Note: the Fire TV Cube doesn’t have all the smart capabilities as an Echo speaker, as it can’t call anybody and it can’t sync with other Bluetooth speakers.

Devialet Phantom Reactor 600

The French audio company’s Phantom line of wireless speakers are super cool. Not only are they bonafide hi-fi speakers, but they also provide a visceral listening experience. Their two huge woofers work in perfect symmetry and look like a pounding heart beat as they pump bass throughout the room. Devialet recently released smaller and less powerful versions of their Phantom speakers, called the Phantom Reactor, which are way more affordable.

HAY Sonos One Limited Edition

The only difference from the Sonos One, the company’s small Alexa-enabled speaker, is that these special edition models are available in more colors than just black or white. There’s yellow, grey, pink, green and red. Even though they’re more expensive (and sound the same), these Sonos One speakers are a neat and fun way to add more flair to your home decor.

Naim Mu-So Qb

In my opinion, this is the best reference quality hi-fi speaker that supports AirPlay 2. The Mu-So Qb supports Bluetooth aptX, Spotify Connect and Tidal, too. It’s a relatively small speaker, about the size of a HomePod, but can deliver 300 watts of beautifully lucid sound. And like other Naim speakers, you get arguably the most tactile and satisfying volume knobs in the business.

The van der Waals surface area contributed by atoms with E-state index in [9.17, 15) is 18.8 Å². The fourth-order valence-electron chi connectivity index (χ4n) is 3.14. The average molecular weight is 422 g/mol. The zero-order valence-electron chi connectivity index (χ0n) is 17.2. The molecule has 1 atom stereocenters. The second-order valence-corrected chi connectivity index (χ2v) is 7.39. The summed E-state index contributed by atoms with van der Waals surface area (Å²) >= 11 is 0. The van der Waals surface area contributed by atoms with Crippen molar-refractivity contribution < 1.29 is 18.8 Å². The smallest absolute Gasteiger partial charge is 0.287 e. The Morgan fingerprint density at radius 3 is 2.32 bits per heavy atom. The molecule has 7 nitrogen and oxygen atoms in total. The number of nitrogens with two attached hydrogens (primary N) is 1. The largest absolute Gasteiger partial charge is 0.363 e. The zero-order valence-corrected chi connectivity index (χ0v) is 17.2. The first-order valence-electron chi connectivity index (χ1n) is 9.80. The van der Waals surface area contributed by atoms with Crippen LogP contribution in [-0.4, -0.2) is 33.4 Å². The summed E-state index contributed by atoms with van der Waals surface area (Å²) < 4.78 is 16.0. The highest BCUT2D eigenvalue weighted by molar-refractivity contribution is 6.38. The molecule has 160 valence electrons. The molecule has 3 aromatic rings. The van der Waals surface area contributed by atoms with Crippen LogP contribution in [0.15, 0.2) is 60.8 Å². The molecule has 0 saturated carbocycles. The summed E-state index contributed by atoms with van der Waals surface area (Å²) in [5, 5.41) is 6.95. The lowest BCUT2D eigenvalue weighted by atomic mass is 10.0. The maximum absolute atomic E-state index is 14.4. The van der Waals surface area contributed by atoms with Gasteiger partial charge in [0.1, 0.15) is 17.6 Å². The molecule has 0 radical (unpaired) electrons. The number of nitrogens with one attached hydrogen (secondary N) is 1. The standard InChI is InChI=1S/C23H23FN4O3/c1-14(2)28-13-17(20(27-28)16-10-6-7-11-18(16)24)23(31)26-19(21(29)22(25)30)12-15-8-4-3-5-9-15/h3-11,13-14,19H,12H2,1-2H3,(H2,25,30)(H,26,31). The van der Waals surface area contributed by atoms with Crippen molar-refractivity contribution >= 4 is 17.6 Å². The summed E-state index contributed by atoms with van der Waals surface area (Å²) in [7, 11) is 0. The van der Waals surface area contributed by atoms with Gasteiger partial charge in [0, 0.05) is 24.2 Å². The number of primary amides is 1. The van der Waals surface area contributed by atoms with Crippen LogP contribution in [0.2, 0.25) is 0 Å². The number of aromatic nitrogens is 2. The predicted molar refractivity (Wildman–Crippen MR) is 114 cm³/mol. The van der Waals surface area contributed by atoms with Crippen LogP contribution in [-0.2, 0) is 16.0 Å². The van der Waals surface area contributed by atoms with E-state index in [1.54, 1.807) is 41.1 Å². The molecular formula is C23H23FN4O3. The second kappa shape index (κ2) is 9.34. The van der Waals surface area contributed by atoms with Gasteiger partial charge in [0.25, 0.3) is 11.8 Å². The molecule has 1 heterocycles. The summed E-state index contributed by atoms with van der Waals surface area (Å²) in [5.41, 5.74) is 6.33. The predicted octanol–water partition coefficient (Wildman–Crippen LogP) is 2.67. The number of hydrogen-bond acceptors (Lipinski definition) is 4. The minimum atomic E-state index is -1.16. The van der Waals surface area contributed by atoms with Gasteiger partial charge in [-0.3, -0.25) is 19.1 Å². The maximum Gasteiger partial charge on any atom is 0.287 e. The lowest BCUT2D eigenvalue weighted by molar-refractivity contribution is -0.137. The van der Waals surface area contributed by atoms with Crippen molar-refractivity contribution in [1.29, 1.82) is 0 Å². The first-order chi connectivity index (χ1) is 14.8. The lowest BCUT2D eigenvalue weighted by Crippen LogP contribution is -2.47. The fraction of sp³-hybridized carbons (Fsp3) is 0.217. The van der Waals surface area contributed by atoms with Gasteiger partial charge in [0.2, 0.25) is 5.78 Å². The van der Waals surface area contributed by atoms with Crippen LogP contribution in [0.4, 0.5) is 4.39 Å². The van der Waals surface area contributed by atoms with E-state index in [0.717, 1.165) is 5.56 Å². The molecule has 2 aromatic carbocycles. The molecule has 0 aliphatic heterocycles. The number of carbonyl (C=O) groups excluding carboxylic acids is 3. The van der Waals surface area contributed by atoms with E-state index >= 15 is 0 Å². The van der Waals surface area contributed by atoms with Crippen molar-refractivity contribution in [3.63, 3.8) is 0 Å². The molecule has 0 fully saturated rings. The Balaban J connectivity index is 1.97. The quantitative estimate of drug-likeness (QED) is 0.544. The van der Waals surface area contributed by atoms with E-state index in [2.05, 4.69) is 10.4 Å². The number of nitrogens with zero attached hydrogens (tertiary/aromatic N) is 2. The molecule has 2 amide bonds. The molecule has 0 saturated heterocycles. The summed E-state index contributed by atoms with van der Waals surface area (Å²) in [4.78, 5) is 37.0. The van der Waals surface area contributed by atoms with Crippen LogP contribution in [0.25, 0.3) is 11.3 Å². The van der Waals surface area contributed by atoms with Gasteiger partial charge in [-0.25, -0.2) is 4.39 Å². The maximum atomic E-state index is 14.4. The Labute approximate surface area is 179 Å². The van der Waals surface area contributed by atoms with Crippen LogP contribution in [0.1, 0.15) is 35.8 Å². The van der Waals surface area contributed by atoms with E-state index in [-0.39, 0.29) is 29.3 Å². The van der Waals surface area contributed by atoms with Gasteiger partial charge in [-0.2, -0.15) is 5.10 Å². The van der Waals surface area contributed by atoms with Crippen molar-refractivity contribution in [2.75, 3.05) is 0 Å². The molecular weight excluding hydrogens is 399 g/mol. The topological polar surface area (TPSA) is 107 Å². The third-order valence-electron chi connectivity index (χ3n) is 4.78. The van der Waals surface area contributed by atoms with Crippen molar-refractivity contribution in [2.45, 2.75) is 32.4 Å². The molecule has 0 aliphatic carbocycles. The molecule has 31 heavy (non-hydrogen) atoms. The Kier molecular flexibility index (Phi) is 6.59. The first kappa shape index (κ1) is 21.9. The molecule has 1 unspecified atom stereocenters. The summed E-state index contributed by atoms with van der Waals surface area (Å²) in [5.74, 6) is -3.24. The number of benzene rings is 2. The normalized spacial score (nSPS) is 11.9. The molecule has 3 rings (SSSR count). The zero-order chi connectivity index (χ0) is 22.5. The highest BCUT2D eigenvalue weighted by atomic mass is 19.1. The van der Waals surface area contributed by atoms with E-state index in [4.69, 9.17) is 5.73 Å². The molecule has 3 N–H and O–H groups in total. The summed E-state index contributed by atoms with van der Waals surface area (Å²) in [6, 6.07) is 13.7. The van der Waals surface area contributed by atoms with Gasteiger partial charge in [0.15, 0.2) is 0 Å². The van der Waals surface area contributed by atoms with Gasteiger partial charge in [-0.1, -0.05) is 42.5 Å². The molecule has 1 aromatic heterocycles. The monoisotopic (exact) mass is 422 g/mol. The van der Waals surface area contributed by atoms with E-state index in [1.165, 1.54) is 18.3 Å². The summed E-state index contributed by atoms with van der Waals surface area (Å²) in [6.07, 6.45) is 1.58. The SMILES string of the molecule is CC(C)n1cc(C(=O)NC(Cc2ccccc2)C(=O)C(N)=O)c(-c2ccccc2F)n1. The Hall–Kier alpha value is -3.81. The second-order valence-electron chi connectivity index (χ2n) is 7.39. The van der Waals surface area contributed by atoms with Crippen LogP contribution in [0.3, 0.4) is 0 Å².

Apple HomePod

For anybody who has an iPhone and an Apple Music subscription, and who is willing to spend $349 on a speaker, the HomePod is going to be your best bet. Here are three reasons why: one, the HomePod automatically calibrates and tunes the sound for the room its in, so it’ll sound really good; two, it can answer a ton of music-related questions, such as who was singing background vocals or when the album was released, which no other smart speaker can do; and, three, you can ask it to send or read out your iMessages, or call your friends. It’s worth reiterating, you need to be an Apple Music subscriber to get the most out of HomePod.

Holiday Gift Guide 2018

Don’t know what to get the people on your list? We’ve got you covered with our holiday gift guide

Note: Purchasing products through our links may earn us a portion of the sale, which supports our editorial team’s mission. Learn more here.